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Friday, April 22, 2011

Seniors fear budget cuts could impact benefits - report & video - April 22, 2011 - abc7

Seniors fear budget cuts could impact benefits
Charles Thomas reporter abc7

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April 22, 2011 (CHICAGO) (WLS) -- The contentious debate in Congress over budget cuts that could affect social security and Medicare is making many seniors nervous.

Dozens of residents of the North Shore Retirement Hotel in north suburban Evanston discussed the impact with Illinois Congresswoman Jan Schakowsky (D) on Friday.

"The bad news is that the Republican budget really does end Medicare as we know it," she said.

Schakowsky's message was that the deficit reduction bill passed by the House last week in Washington would force retirees to buy private insurance to help pay for some of their medical expenses.

"The Congressional Budget Office estimates that this would cause seniors to have to bear about 68 percent of the cost of their healthcare. It's far lower under traditional government-sponsored Medicare right now," said Schakowsky.

In southwest suburban Joliet, Republican Congressman Adam Kinzinger, who voted for the House bill, said it will not affect anyone currently over 55 years old. He accused Schakowsky and other Democrats of using "mediscare" tactics.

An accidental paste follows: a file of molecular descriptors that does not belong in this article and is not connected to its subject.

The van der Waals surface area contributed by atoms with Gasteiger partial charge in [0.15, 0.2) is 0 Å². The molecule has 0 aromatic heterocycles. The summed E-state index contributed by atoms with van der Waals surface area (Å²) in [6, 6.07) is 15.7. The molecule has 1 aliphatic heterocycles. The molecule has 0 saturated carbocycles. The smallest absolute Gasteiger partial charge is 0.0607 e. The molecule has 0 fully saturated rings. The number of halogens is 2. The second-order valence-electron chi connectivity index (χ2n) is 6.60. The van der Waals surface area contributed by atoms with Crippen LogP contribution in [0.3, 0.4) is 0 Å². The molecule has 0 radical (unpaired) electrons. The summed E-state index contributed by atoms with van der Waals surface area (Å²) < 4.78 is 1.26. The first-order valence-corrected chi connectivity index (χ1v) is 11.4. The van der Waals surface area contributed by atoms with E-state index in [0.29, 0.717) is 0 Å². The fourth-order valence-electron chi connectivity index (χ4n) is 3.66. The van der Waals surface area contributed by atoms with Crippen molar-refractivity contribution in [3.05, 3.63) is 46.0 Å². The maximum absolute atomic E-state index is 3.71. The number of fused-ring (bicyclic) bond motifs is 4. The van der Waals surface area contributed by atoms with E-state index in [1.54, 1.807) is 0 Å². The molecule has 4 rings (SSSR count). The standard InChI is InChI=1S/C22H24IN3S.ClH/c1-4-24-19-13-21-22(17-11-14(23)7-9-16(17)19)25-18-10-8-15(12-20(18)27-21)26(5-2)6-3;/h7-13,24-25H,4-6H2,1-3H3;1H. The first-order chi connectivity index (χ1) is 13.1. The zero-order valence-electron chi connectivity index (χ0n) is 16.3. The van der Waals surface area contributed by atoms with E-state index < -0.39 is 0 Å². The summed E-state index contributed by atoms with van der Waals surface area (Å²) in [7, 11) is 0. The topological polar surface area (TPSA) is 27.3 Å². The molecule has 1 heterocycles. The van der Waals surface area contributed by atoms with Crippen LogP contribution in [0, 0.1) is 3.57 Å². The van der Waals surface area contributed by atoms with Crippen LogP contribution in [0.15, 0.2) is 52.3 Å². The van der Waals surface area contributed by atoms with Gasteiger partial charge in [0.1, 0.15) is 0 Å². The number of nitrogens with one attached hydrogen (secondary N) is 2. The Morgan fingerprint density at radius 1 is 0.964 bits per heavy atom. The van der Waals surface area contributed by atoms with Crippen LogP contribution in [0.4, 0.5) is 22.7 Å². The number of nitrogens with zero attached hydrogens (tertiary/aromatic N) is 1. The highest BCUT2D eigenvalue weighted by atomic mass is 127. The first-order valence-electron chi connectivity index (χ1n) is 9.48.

"When you stand in front of seniors and you try to scare them in this 'mediscare' game, I think that's the wrong approach to take. It really doesn't do a lot to help us have this conversation together to figure out what we're going to do," said Kinzinger.

Frances Seidman, who is well over 55, was frightened by the session with Schakowsky. She said there is no way the government should solve its budget deficit on the backs of seniors, now or in the future.

"I don't think that the American public is going to be that stupid to let this be lost," said Seidman.

"I think it is possible that people are going to stand up and say this has to be balanced," said Schakowsky.

President Obama wants more taxes on corporations and wealthy Americans as opposed to cuts in entitlement programs for the elderly. But Kinzinger said without reducing spending for Medicare, the program will go broke in a few years.

"Here is our vision for how we can get out of this difficulty and make sure that we're not leaving our kids and grandkids, and frankly even us, a legacy of despair," said Kinzinger.

Kinzinger is a freshman congressman from the southwest suburban 11th District. His outspokenness on spending issues, including Medicare and social security, has made him a target of the Democratic Congressional Campaign Committee

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